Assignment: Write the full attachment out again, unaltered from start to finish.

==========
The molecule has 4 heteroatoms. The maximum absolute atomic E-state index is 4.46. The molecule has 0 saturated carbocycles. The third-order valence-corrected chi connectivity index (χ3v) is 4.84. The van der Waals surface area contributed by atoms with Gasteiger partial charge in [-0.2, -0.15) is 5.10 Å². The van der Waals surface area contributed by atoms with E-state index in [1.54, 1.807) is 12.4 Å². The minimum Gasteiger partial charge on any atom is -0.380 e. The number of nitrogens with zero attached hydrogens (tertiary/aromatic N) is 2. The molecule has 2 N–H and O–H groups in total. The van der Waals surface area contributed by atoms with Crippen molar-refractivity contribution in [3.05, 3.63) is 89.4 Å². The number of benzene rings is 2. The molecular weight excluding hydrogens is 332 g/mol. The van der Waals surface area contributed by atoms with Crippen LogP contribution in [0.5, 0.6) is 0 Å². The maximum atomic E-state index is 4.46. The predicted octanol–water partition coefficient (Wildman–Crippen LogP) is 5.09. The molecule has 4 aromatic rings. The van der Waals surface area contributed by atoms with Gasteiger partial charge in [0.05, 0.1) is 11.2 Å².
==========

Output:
The molecule has 4 heteroatoms. The maximum absolute atomic E-state index is 4.46. The molecule has 0 saturated carbocycles. The third-order valence-corrected chi connectivity index (χ3v) is 4.84. The van der Waals surface area contributed by atoms with Gasteiger partial charge in [-0.2, -0.15) is 5.10 Å². The van der Waals surface area contributed by atoms with E-state index in [1.54, 1.807) is 12.4 Å². The minimum Gasteiger partial charge on any atom is -0.380 e. The number of nitrogens with zero attached hydrogens (tertiary/aromatic N) is 2. The molecule has 2 N–H and O–H groups in total. The van der Waals surface area contributed by atoms with Crippen molar-refractivity contribution in [3.05, 3.63) is 89.4 Å². The number of benzene rings is 2. The molecular weight excluding hydrogens is 332 g/mol. The van der Waals surface area contributed by atoms with Crippen LogP contribution in [0.5, 0.6) is 0 Å². The maximum atomic E-state index is 4.46. The predicted octanol–water partition coefficient (Wildman–Crippen LogP) is 5.09. The molecule has 4 aromatic rings. The van der Waals surface area contributed by atoms with Gasteiger partial charge in [0.05, 0.1) is 11.2 Å².